Get your facts straight in an imaginary world

When you’re writing a story set in an imaginary world, with imaginary characters doing imaginary things – does it matter if they do things the “right” way? If you can imagine your characters travelling to a far off planet in a futuristic starship, does the science need to be accurate or can you wing it and claim creative license? If you want your characters to live in a world with no technology, does it matter how long a journey would take on horse back or how they survive without the luxury of a washing machine and google?

Perhaps not, especially if you intend to have your characters do everything wrong, back-to-front or upside down on purpose. Going against custom, tradition and established facts can make for some interesting and funny reads. Just imagine how much poorer The BFG would have been without the bubbles floating downwards in Frobscottle and the subsequent whizzpopping effect!

Sometimes suspension of disbelief can be achieved by deliberately turning what your reader knows on its head and drawing them into a world entirely of your own creation where everything that doesn’t make sense, makes sense! My kids have loved, and still love, books that turn everything on its head and I love watching them laugh at the hysterical images these stories create in their heads.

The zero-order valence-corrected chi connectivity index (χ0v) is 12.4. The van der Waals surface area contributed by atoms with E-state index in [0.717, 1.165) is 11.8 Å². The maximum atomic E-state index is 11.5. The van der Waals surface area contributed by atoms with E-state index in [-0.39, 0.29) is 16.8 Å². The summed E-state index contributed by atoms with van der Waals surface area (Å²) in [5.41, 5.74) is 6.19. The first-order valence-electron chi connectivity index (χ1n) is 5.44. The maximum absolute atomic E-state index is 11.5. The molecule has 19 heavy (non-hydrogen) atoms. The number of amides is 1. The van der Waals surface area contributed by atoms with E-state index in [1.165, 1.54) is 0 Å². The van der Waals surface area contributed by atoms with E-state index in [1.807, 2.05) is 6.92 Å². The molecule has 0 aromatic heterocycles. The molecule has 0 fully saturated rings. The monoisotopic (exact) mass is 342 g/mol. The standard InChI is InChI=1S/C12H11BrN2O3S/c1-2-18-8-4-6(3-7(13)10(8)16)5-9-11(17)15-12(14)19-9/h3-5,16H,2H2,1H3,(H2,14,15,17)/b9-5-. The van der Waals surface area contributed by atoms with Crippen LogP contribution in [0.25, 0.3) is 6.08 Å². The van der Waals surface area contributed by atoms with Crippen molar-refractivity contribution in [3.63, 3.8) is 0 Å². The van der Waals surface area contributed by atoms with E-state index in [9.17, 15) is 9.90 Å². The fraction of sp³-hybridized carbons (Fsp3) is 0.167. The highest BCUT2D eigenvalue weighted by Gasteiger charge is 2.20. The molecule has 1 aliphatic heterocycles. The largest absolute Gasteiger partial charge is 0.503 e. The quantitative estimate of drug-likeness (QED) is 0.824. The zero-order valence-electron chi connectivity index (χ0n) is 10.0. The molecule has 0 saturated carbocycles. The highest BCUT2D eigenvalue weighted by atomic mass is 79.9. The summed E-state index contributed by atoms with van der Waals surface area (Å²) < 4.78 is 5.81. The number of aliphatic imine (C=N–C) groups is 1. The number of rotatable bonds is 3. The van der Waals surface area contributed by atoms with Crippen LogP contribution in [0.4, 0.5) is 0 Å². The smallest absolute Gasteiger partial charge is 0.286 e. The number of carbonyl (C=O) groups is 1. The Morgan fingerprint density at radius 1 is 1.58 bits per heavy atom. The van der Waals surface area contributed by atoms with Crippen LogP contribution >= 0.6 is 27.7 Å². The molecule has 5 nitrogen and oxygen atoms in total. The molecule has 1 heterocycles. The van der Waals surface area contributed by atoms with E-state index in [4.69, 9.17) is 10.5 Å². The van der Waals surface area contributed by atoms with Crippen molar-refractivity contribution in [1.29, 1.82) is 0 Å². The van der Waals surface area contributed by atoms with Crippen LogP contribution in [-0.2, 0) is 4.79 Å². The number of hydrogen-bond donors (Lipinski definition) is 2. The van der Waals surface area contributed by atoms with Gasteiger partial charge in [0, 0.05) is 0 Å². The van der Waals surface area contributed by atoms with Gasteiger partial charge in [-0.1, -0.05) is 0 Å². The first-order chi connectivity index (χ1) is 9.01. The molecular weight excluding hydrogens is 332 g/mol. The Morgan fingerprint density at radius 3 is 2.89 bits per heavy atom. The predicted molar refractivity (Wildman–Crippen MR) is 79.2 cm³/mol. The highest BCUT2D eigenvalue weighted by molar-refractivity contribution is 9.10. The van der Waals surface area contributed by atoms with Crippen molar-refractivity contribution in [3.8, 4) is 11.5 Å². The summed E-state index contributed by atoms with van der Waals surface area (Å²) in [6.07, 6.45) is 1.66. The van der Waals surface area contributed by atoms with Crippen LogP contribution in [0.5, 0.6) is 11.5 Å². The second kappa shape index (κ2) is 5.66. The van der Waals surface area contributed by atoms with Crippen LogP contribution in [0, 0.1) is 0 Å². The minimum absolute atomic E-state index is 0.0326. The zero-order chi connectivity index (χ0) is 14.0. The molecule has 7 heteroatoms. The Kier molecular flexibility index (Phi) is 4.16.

There are writers however that choose to do things differently, and for them the authenticity of their world and the accuracy of their characters actions matter. These writers may still choose to set their stories in a world without technology or on a starship heading to a faraway planet, but they also choose to research the heck out of elements that will provide their world with a layer of “real” amongst all the make-believe.

When it comes to getting my facts straight though, I fall into the latter category of writer and I can’t seem to help it! I also can’t seem to do so quickly. My research frequently sends me down a rabbit-hole and I’m sure half of what I now know about the viking society won’t even make it into my books. Nevertheless, the facts are fascinating and I hope my writing will do them justice, first and foremost because, deep down, I dream of writing a story that will not only enchant my readers, but also teach them a little about a fascinating period in history that all too often focuses exclusively on the bloody and murderous nature of the viking warriors.

And so, whether you hunt for facts like me, or throw caution to the wind and make it all up, be true to your vision of the story you are writing, have it make sense in whatever form you choose to give it and allow your readers to enter your story, forget the real world for a time and enjoy it all!

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